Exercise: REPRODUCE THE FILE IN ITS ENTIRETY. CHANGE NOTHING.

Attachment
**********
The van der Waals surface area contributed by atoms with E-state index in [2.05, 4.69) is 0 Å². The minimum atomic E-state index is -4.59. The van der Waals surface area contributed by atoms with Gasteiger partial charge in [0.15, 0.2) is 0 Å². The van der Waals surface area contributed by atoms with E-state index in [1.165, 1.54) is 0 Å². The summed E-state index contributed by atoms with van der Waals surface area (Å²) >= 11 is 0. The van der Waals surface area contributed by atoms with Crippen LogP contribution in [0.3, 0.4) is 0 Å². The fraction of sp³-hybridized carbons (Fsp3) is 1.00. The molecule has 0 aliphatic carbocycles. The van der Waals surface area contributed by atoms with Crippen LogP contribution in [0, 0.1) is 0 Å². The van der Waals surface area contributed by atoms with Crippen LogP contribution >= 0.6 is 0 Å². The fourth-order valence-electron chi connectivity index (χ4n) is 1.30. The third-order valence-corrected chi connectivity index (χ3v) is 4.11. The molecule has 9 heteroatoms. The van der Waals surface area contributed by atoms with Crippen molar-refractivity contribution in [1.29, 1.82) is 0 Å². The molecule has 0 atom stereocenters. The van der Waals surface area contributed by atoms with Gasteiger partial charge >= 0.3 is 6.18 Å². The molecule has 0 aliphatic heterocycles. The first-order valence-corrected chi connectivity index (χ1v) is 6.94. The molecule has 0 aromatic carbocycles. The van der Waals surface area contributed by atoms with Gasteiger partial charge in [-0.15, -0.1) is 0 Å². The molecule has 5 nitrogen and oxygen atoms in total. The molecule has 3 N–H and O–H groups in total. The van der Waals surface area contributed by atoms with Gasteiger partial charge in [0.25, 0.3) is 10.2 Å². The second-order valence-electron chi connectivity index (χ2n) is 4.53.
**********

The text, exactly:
The van der Waals surface area contributed by atoms with E-state index in [2.05, 4.69) is 0 Å². The minimum atomic E-state index is -4.59. The van der Waals surface area contributed by atoms with Gasteiger partial charge in [0.15, 0.2) is 0 Å². The van der Waals surface area contributed by atoms with E-state index in [1.165, 1.54) is 0 Å². The summed E-state index contributed by atoms with van der Waals surface area (Å²) >= 11 is 0. The van der Waals surface area contributed by atoms with Crippen LogP contribution in [0.3, 0.4) is 0 Å². The fraction of sp³-hybridized carbons (Fsp3) is 1.00. The molecule has 0 aliphatic carbocycles. The van der Waals surface area contributed by atoms with Crippen LogP contribution in [0, 0.1) is 0 Å². The van der Waals surface area contributed by atoms with Crippen LogP contribution >= 0.6 is 0 Å². The fourth-order valence-electron chi connectivity index (χ4n) is 1.30. The third-order valence-corrected chi connectivity index (χ3v) is 4.11. The molecule has 9 heteroatoms. The van der Waals surface area contributed by atoms with Crippen molar-refractivity contribution in [1.29, 1.82) is 0 Å². The molecule has 0 atom stereocenters. The van der Waals surface area contributed by atoms with Gasteiger partial charge >= 0.3 is 6.18 Å². The molecule has 0 aliphatic heterocycles. The first-order valence-corrected chi connectivity index (χ1v) is 6.94. The molecule has 0 aromatic carbocycles. The van der Waals surface area contributed by atoms with Gasteiger partial charge in [-0.15, -0.1) is 0 Å². The molecule has 5 nitrogen and oxygen atoms in total. The molecule has 3 N–H and O–H groups in total. The van der Waals surface area contributed by atoms with Gasteiger partial charge in [0.25, 0.3) is 10.2 Å². The second-order valence-electron chi connectivity index (χ2n) is 4.53.